First Cup: Thursday

  • A. Sherrod Blakely of CSNNE.com: There's no waiving of the white flag just yet, but the Boston Celtics appear to be ready to move on from their pursuit of Minnesota star Kevin Love, league sources tell CSNNE.com. "The more teams step up and show interest in Love, the further Boston falls in the pack," a source said on Wednesday. "Danny's a smart guy. He knows when to keep pushing for something and when to move on." That's why the Celtics are reportedly among the clubs to express some interest in being a third team to help facilitate a trade involving Love to what one source said has become his "preferred" destination, Cleveland. I know. Cleveland.

  • Chris Fedor of The Plain Dealer: The Cavs will win the title in 2014-15 if they trade Wiggins, Bennett and at least one future first-round pick for Love. Fact: Isn't it way too early for this question? Can't I answer in October? Fine, then my answer is yes. Sure, they would be relatively inexperienced. They would have a head coach who hasn't coached in the NBA. The roster wouldn't be filled out completely. Chemistry would need to take place. The teams in the Western Conference are really, really good. I just don't see how a team with James, Irving and Love loses four times in seven games. That's three guys who can dominate games for long stretches of time all on the same court. That's two of the top 10 players in the league on the same team who fit perfectly next to each other. That's the top two players (James and Love) available this off-season going to the same team. Can they start printing the banners now?

  • K.C. Johnson of the Chicago Tribune: Each time Taj Gibson works out at the Berto Center, team officials tell him not to focus on trade rumors involving his name. That said, they’re not stopping. And Wednesday brought another round as the Bulls continue talking with the Timberwolves about Kevin Love. ... The Tribune previously reported that Nikola Mirotic sought a commitment from the Bulls before completing his buyout from Real Madrid. And league sources indicated to the Tribune on Wednesday that reports of offers of Mirotic and first-round acquisition Doug McDermott for Love are “overstated.” Plus, Pau Gasol is under the impression he’s starting. In fact, the Bulls were positioned better to acquire Love without gutting their team in June with Carlos Boozer’s expiring contract, two first-round picks and non-guaranteed deals of salary-cap filler that were waived in July.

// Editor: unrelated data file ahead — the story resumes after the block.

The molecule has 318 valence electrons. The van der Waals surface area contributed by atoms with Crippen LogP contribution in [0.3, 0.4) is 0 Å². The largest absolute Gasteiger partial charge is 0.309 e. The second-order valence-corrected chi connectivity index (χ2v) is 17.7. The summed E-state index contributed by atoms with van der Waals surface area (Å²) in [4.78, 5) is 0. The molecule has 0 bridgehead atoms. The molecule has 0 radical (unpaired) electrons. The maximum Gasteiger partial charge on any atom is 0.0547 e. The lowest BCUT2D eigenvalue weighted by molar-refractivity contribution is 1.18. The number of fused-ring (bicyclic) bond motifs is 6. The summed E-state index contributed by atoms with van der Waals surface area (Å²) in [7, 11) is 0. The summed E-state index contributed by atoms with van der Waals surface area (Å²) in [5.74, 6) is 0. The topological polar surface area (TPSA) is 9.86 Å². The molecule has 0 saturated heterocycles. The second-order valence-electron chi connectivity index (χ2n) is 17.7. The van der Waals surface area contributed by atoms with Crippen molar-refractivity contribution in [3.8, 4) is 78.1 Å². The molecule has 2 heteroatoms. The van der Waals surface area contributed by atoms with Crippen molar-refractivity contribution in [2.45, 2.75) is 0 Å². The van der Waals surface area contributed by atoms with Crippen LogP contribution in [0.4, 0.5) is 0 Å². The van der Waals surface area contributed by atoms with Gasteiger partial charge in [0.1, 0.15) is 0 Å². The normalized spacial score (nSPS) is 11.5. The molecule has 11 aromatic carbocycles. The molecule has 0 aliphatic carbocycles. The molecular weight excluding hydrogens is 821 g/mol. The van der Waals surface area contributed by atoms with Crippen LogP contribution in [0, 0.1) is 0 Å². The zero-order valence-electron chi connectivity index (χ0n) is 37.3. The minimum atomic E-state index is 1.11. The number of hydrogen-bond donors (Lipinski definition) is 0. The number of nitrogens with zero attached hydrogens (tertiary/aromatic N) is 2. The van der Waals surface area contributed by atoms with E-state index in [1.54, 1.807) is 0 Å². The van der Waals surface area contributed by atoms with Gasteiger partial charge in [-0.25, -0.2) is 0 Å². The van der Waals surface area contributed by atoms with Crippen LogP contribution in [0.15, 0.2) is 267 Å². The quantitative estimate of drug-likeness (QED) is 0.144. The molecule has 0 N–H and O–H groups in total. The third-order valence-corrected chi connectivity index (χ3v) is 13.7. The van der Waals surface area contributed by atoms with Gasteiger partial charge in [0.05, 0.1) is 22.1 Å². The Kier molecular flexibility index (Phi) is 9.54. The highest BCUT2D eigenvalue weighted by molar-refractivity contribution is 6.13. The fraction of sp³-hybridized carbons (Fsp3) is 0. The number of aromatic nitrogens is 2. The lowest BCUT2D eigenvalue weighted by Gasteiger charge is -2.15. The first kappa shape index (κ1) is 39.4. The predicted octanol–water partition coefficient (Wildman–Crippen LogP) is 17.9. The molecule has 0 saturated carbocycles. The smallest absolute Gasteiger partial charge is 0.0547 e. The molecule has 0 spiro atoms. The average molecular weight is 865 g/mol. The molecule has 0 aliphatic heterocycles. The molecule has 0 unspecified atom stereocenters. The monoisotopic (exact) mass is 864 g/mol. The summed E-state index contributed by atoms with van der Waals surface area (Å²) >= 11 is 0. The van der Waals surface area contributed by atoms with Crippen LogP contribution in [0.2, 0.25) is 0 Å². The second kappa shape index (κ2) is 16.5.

• Mark Medina of the Los Angeles Daily News: Amid all the unanswered questions who the Lakers will hire as their next head coach and when, two team sources strongly disputed that any delay stems from waiting out to see if Clippers coach Doc Rivers will become available because of embattled owner Donald Sterling prolonging a costly litigation battle. ESPN’s Bill Simmons and Jalen Rose each brought up that prospective theory on why the Lakers have gone three months without hiring a coach since Mike D’Antoni’s resignation on April 30. Clippers interim Chief executive Dick Parsons also testified in court Tuesday that Rivers does not want to continue to coach if Sterling still owns the team next season. ... The Lakers have said that the prolonged delay all stemmed from wanting to concentrate on the NBA draft and filling out their roster during free agency. They also said the personnel would dictate who they hire as a coach. But after initially believing the coaching hire would be resolved within this week, a Lakers official on Wednesday hardly provided much clarity on the finality. Still, the Lakers have not interviewed any candidates since free agency began this month except for Byron Scott last week, according to league sources familiar with the situation. The Lakers also have not currently scheduled any future interviews.

  • Tom Sorensen of The Charlotte Observer: Last season Kemba Walker helped recruit Al Jefferson. This month he pushed for Lance Stephenson. There is no offseason. “Of course I was excited,” says Walker. “You always want great talent around you and he’s really good. I think he can do so much on the basketball court and elevate the games of a lot of players. You always need a guy like that on your team.” Describe his game. “He’s a New York City guard,” says Walker. “He’s super tough, he’ll never back down from anything, and for his height (6-5) he handles the ball really well. He does the pick and roll really well. He passes the ball. He’s a great overall player.” What will Stephenson do for you aside from bringing a little New York? “He’ll help me in a lot of aspects,” says Walker. “I think he can make shots; I think he can take a lot of pressure off me as well. In late game situations we can go to him. And I can go off the ball at times. If he rebounds I can run and depend on him to make some plays." Stephenson can run an offense? "No question," says Walker.